Here's What Might Actually Prevent Peanut Allergies Before They Happen

Photographed by Alexandra Gavillet.
Peanut allergies are amongst the most common of food allergies, and for years, experts have gone back and forth over the best methods to prevent children from developing a peanut allergy in the first place.

While previous studies have gone so far as to suggest that women with peanut allergies shouldn't feed peanuts to their children, a new set of guidelines says that introducing peanut-based foods to children during infancy could actually be the key to allergy prevention.

On Thursday, a panel of experts published new guidelines on when to introduce infants to foods containing peanuts as a way to reduce the risk of children developing allergic reactions in the future. The recommendations, published in the Journal of Allergy and Clinical Immunology, are based on findings from the Learning Early About Peanut (LEAP) study, which suggested that an early introduction to peanuts could increase tolerance and cut down on allergy risks.

So, what are the guidelines? The recommendations fall into three categories, based on how likely it is that a child will develop allergies.

The first involves children who are considered to be at high risk for a peanut allergy — those who have severe eczema, an egg allergy, or even both. Parents are advised to introduce these children to peanut-containing foods at around 4 to 6 months of age, or to get them tested for peanut allergies via an official blood test or skin prick.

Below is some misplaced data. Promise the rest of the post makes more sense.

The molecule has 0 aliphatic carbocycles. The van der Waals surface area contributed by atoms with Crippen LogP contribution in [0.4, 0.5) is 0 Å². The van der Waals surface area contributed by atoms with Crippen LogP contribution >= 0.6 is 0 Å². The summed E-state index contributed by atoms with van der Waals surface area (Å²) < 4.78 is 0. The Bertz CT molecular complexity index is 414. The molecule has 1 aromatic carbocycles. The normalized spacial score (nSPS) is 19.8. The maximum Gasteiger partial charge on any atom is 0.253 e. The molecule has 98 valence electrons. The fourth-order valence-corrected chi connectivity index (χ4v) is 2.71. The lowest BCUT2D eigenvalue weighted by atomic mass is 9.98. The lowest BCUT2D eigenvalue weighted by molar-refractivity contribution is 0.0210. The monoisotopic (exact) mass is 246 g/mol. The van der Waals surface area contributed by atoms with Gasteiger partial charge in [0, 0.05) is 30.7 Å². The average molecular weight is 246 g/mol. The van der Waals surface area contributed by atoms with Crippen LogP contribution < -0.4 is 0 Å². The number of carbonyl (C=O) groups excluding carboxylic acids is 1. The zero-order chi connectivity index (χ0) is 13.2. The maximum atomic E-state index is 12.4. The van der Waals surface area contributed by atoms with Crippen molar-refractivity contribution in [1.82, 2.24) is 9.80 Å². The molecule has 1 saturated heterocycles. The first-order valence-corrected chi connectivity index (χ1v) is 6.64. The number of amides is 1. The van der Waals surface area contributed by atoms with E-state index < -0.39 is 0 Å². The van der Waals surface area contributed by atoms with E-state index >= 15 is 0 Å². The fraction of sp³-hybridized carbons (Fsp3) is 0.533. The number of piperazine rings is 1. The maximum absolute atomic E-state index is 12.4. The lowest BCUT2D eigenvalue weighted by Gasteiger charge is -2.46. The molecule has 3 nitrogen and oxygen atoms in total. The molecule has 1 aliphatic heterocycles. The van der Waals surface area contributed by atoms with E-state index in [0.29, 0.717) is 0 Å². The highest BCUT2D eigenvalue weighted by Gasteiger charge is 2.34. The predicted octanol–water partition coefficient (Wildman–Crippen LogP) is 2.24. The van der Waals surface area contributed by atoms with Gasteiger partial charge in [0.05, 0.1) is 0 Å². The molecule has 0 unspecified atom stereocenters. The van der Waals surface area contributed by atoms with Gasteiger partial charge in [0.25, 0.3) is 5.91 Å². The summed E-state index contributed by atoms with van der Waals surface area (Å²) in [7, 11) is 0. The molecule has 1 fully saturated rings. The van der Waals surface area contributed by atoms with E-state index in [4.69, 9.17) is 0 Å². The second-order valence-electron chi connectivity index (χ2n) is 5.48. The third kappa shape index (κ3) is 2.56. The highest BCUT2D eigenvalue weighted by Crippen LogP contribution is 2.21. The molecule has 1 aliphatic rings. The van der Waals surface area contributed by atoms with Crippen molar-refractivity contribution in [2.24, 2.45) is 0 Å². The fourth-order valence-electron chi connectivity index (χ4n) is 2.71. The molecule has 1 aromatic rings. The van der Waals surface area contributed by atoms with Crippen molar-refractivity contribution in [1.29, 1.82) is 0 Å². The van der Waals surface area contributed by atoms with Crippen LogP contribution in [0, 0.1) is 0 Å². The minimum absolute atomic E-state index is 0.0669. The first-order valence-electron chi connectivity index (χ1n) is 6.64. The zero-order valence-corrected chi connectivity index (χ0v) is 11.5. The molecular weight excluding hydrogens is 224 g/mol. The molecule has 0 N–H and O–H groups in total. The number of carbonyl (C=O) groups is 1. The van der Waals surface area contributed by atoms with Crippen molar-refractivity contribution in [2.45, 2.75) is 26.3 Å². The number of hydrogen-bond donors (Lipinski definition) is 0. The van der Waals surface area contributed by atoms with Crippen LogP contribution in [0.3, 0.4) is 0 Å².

The second category includes children who are at a lower risk for a peanut allergy — those with mild to moderate eczema — who should be introduced to peanut foods at 6 months old.

The third category involves those with little to no risk — children with no eczema or food allergies and no family history of such. These children, according to the guidelines, can be fed peanuts or peanut-containing foods at any age, based on the family's preferences.

Severe peanut allergies can cause anaphylactic shock, which can involve nausea, vomiting, and even fatal cardiac arrest.

As of 2013, the Centers for Disease Control and Prevention found that food allergies in children had increased in children between 1997 and 2011. So while it may be anxiety-inducing for parents to feed their children peanuts, the old adage may apply: "An ounce of prevention is worth a pound of cure."

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